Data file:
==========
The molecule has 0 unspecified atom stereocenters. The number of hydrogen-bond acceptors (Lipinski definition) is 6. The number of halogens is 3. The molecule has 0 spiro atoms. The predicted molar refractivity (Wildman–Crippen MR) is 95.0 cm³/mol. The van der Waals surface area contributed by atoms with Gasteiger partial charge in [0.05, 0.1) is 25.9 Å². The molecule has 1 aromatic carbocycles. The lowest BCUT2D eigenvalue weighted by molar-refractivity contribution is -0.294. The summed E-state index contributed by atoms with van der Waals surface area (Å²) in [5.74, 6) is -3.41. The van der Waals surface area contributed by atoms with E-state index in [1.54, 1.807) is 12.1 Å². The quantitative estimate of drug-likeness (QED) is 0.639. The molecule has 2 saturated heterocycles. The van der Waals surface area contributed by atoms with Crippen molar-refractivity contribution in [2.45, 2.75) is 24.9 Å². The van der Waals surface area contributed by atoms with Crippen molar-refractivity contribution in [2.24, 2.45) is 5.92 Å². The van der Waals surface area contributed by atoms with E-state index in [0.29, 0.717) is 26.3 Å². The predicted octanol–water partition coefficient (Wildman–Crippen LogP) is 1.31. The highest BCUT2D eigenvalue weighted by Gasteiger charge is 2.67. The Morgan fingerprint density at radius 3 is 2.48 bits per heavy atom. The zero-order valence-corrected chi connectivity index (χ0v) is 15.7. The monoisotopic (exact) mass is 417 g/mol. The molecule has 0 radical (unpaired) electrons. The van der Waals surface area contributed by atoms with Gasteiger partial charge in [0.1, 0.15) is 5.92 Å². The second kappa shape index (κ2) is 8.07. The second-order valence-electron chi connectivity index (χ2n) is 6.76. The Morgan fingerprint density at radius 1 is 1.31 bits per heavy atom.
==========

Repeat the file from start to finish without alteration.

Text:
The molecule has 0 unspecified atom stereocenters. The number of hydrogen-bond acceptors (Lipinski definition) is 6. The number of halogens is 3. The molecule has 0 spiro atoms. The predicted molar refractivity (Wildman–Crippen MR) is 95.0 cm³/mol. The van der Waals surface area contributed by atoms with Gasteiger partial charge in [0.05, 0.1) is 25.9 Å². The molecule has 1 aromatic carbocycles. The lowest BCUT2D eigenvalue weighted by molar-refractivity contribution is -0.294. The summed E-state index contributed by atoms with van der Waals surface area (Å²) in [5.74, 6) is -3.41. The van der Waals surface area contributed by atoms with E-state index in [1.54, 1.807) is 12.1 Å². The quantitative estimate of drug-likeness (QED) is 0.639. The molecule has 2 saturated heterocycles. The van der Waals surface area contributed by atoms with Crippen molar-refractivity contribution in [2.45, 2.75) is 24.9 Å². The van der Waals surface area contributed by atoms with Crippen molar-refractivity contribution in [2.24, 2.45) is 5.92 Å². The van der Waals surface area contributed by atoms with E-state index in [0.29, 0.717) is 26.3 Å². The predicted octanol–water partition coefficient (Wildman–Crippen LogP) is 1.31. The highest BCUT2D eigenvalue weighted by Gasteiger charge is 2.67. The Morgan fingerprint density at radius 3 is 2.48 bits per heavy atom. The zero-order valence-corrected chi connectivity index (χ0v) is 15.7. The monoisotopic (exact) mass is 417 g/mol. The molecule has 0 radical (unpaired) electrons. The van der Waals surface area contributed by atoms with Gasteiger partial charge in [0.1, 0.15) is 5.92 Å². The second kappa shape index (κ2) is 8.07. The second-order valence-electron chi connectivity index (χ2n) is 6.76. The Morgan fingerprint density at radius 1 is 1.31 bits per heavy atom.